THE eight-day filing for the certificate of candidacy (COC) this year was a different sight, as compared to the previous "festive" atmosphere.
In Davao City, the vote-rich capital in Davao Region, composed of nearly 1 million voters in the 2019 Comelec census, many aspirants flocked to the Comelec office.
There were no loud parades and send-offs. The local media were also outside the offices of the Commission on Elections-Davao (Comelec-Davao) with the "new normal" setting of the 2022 elections.
Despite the changes, the roster of promising aspirants never ran short. Lawyer Mohammad Fyzee Alim, Commission on Elections-Davao City Second District election officer, said this year’s COC filing had attracted more candidates.
Majority are composed of incoming and former officials, barangay officials, relatives of former officials, candidates who lost in previous elections, businessmen, a former broadcast journalist, a human rights advocate, and even a natural medicine doctor.
But what is notable is the number of millennial candidates trying to make their own name in the field of politics and public service.
With the closing of the COC, a total of 56 aspirants are running for next year's poll. These include four individuals running for mayor, one for vice mayor, three for District 1 House of Representatives, two for District 2 Representatives, three for District 3 Representatives, 18 for District 1 councilors, 15 for District 2 councilors, and 10 for District 3 councilors.
Danilo Dayanghirang II, the son of incumbent Councilor Danilo Dayanghirang, was one of the first to file his COC on October 1.
Formerly a commercial pilot, Danilo II entered the field of politics as a barangay kagawad in Buhangin Proper in 2019 after his sister Lexee Dayanghirang was appointed as Commissioner of the National Youth Commission.
The young Dayanghirang is set to follow the footsteps of his father, who is running for second district House of Representative.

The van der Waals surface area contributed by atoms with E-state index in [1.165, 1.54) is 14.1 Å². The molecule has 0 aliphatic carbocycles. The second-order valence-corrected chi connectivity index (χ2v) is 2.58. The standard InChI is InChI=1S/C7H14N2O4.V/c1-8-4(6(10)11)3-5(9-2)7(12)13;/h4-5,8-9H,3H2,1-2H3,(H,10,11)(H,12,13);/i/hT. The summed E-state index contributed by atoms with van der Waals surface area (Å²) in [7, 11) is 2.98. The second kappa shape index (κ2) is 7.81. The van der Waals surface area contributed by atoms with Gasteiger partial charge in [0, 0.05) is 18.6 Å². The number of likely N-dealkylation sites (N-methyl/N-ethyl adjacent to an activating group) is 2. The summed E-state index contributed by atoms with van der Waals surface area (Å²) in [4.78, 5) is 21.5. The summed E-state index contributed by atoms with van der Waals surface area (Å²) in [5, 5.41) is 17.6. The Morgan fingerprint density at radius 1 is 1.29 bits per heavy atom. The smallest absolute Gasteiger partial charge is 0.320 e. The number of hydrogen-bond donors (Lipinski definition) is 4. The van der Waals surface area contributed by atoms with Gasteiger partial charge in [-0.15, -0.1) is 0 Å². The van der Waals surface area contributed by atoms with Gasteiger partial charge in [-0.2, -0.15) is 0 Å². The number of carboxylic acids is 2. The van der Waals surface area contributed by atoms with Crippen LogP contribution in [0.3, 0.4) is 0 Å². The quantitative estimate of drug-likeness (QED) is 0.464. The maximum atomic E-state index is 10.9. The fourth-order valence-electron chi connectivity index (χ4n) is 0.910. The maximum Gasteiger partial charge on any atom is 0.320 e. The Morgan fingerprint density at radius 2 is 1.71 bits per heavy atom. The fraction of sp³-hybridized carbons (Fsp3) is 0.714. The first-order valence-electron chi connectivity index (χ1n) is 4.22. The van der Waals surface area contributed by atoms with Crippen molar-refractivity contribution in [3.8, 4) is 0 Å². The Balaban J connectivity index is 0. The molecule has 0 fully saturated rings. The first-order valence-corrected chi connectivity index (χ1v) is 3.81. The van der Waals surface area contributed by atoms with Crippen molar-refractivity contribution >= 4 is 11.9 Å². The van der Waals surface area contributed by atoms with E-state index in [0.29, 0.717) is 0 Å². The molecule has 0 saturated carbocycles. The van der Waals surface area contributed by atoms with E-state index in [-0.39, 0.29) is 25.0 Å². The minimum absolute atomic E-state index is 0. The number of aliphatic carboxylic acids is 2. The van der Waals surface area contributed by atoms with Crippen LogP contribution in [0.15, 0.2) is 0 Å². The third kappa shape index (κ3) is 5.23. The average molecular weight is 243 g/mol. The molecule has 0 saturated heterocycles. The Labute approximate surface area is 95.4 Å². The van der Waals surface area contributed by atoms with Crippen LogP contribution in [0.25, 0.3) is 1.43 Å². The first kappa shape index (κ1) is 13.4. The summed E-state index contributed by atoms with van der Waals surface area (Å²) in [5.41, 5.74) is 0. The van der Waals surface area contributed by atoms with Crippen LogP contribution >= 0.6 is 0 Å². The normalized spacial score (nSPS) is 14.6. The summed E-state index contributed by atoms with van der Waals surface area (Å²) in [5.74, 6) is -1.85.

Despite being a newbie in the political field, he felt no pressure, as he personally witnessed his father, who had been a councilor since the 1990s.
One of his father's advocacies that the young Dayanghirang would like to continue is to provide more adequate water supply, not only for district 2, but for the entire Davao City.
Another new player is Bonz Andre Militar, who has been a chief of staff of his grandfather, longtime Councilor Bonifacio Militar.
Bonz, an information technology graduate, was a college professor before his grandfather offered him to lead his team in 2016 to head the program implementation in barangay projects.
"Starting 2016, he already knew that I would succeed him. Back when I was still his chief of staff. He already trained me in the legislative field. I am also engaged in his ordinances and legal works," he said.
With the Militars, being longtime public servants, he saw how his grandfather solidified his tenure in the Council as a well-known and credible lawmaker. He added that he is proud of his “lolo’s” landmark ordinances such as the No Smoking Ordinance and Firecracker Ban Ordinance.
If given the chance to be elected, Bonz said he will be pushing for more ordinances that will improve digital transactions and strengthen internet and telecommunications connectivity in the city, which can be adopted under the new normal. This is part of the city’s direction to be a “smart city.”
Another councilor who is set to have her third and last term is Councilor Mary Joselle Villafuerte. With this, her son from the late Councilor Jose Louie Villafuerte, Lorenzo "Enzo" Benjamin, is about to make his name in the political arena.
Enzo, a licensed physical therapist, is set to continue the advocacies of his mother, particularly in the health sector.
Growing up with both parents in the field of public service, he said all of his siblings had been exposed to outreach programs and medical missions.
If given the opportunity to serve, he will be pushing for ordinances and programs that are centered towards health care.